They are on separate continents, with different cultural practices and contexts, yet a comparison between them can tell us something about major peace transitions.
According to research by the Institute for Economics & Peace (IEP), Botswana and Serbia both showed outstanding improvements in peacefulness between 2008 and 2016.
Out of 163 nations analysed in the Global Peace Index (GPI), these two countries were the only two nations to make major peace transitions from the mid-peace category to high-peace during the eight-year period.
Despite their varying historical and cultural contexts – Botswana’s post-colonial development challenges contrasted with Serbia’s post-conflict recovery – both countries share a similar lift in the GPI rankings.
Significant improvements in peacefulness tend to be slow and difficult to achieve. The low number of countries to make this kind of transition suggests that while it is possible to have large and rapid deteriorations in peace, transitioning to a high level of peacefulness was much more difficult in the decade measured.
The period from 2008 to 2016 was marked by a downturn in global peacefulness, with some countries experiencing dramatic changes in their internal peace GPI scores. This period recorded more countries deteriorating in peace than improving, but there were enough country-level changes in each direction to examine the characteristics of countries with substantial, categorical changes.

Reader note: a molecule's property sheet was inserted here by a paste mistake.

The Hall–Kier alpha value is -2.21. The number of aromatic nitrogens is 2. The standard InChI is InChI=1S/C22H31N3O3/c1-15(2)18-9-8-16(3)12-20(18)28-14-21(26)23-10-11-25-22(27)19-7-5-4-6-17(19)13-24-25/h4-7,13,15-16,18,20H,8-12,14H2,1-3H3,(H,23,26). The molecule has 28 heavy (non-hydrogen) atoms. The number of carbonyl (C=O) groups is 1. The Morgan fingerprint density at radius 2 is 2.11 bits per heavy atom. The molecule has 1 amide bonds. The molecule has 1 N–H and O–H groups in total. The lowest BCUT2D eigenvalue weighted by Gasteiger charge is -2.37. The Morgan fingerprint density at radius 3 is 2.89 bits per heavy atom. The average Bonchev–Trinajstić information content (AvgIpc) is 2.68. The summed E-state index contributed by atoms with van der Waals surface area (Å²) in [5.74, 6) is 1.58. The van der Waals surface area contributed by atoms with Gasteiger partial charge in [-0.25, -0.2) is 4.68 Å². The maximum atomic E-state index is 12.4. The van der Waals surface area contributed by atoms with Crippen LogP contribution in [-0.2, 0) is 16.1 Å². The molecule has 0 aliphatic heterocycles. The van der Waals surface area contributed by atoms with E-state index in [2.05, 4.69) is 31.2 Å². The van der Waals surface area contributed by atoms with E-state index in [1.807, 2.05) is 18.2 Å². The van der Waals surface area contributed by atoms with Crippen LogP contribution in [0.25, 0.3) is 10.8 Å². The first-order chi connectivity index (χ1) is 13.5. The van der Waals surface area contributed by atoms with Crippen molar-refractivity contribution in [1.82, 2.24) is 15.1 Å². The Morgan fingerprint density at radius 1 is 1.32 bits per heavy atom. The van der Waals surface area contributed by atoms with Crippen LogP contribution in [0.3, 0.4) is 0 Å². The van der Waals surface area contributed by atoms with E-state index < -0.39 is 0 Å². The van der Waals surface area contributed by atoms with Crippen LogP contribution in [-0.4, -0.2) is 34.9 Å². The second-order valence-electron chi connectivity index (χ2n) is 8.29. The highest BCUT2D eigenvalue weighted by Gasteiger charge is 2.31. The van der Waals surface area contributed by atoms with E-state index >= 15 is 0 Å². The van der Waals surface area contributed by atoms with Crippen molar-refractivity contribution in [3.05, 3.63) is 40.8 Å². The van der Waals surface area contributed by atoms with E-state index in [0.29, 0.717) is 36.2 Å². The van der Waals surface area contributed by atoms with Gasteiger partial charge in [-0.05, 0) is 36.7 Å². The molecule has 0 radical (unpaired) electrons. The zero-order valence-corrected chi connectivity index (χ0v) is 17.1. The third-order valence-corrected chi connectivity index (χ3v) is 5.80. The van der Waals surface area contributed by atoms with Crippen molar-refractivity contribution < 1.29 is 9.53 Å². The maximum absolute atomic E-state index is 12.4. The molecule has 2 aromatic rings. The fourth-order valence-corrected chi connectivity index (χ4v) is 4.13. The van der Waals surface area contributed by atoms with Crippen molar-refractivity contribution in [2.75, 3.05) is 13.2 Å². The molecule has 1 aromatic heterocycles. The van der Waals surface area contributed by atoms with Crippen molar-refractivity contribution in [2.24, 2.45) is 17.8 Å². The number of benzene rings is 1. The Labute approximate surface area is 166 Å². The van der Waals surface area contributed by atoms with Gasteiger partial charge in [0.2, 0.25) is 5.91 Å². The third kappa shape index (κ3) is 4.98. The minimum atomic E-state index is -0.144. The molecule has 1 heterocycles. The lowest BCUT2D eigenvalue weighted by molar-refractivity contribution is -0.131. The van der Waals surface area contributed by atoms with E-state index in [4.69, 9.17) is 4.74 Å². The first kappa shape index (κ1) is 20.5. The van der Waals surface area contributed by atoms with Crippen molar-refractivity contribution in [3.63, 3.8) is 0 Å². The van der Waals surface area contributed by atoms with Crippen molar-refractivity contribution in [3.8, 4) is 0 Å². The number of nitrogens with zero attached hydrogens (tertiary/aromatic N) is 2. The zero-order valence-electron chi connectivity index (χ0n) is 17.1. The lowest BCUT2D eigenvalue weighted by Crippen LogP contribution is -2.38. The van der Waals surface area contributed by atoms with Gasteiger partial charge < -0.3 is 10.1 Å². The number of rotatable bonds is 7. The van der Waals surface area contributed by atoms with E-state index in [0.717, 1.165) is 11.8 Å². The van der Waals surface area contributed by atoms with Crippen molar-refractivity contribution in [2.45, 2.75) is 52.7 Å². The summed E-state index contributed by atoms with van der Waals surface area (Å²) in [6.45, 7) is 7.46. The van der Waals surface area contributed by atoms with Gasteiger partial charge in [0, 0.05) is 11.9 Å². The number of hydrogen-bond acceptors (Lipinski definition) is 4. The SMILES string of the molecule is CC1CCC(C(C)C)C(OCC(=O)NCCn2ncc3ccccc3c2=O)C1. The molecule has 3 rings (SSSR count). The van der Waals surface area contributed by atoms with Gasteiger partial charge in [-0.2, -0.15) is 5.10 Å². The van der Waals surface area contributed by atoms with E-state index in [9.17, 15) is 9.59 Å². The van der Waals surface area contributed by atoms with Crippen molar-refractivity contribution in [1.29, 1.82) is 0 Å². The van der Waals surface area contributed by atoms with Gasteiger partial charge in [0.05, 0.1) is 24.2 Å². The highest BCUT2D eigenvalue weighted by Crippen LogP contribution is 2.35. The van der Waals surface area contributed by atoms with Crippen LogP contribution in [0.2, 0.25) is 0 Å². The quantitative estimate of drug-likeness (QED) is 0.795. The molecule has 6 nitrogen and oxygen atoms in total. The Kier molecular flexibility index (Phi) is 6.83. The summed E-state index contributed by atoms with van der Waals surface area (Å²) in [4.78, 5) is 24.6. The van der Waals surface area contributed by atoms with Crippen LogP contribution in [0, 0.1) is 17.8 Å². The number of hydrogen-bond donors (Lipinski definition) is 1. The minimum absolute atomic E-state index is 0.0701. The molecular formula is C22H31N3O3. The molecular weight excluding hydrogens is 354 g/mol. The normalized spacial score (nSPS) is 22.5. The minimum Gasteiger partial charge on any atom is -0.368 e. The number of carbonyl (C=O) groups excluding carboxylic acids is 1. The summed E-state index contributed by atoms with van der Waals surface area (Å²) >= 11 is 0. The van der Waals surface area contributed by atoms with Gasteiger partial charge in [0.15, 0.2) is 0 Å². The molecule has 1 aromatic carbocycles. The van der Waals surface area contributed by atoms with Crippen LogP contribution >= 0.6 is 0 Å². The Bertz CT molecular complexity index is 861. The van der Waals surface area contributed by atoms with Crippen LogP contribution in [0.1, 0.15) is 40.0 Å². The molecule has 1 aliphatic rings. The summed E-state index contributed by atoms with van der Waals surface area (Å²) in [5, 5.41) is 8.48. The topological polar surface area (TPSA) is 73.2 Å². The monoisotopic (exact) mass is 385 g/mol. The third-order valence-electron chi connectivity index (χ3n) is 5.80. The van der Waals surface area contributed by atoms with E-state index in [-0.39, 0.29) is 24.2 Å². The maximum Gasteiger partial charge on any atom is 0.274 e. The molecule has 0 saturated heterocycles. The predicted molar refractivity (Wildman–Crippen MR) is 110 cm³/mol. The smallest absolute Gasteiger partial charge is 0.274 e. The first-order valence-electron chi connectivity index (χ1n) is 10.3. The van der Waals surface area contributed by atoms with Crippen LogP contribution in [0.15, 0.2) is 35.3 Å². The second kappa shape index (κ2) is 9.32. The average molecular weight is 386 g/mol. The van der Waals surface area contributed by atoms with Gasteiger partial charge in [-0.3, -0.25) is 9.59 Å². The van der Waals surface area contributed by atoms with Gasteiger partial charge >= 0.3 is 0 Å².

A 2018 IEP analysis split the 163 countries from the GPI into three groups – low-peace, mid-peace and high-peace – to highlight the common characteristics of countries that improved or deteriorated enough to move from one of these groups to the next.
Botswana and Serbia stood out with higher per capita incomes, less access to small arms and light weapons, on average, than other mid-peace countries in 2008. The two countries had better business environments and were more transparent, with higher levels of Free Flow of Information. There were also higher numbers of security and police forces.
Larger security forces were also a characteristic of countries that had large deteriorations between 2008 and 2016, which suggests that security forces can be either a positive or a negative factor in peace transitions, depending on the strength of countries’ Positive Peace. Without strong Positive Peace, there may not be appropriate checks and balances on security operations.
While a larger sample size – more countries to study, over more years – would yield even clear insights, IEP used hypothesis testing to confirm that Botswana’s and Serbia’s strong performance in these areas was statistically significant.
The same IEP analysis showed that other countries also improved in peacefulness, albeit to a lesser degree. Between 2008 and 2016, eight countries improved from the low to the mid-peace group. These countries were Algeria, Ecuador, Georgia, Haiti, Israel, Sri Lanka, Peru and Uganda.
When compared to other countries with low levels of peace in 2008, these countries had lower access to small arms and light weapons. They also had more economic freedom, better relations with neighbours, less hostility to foreigners and performed better in youth development.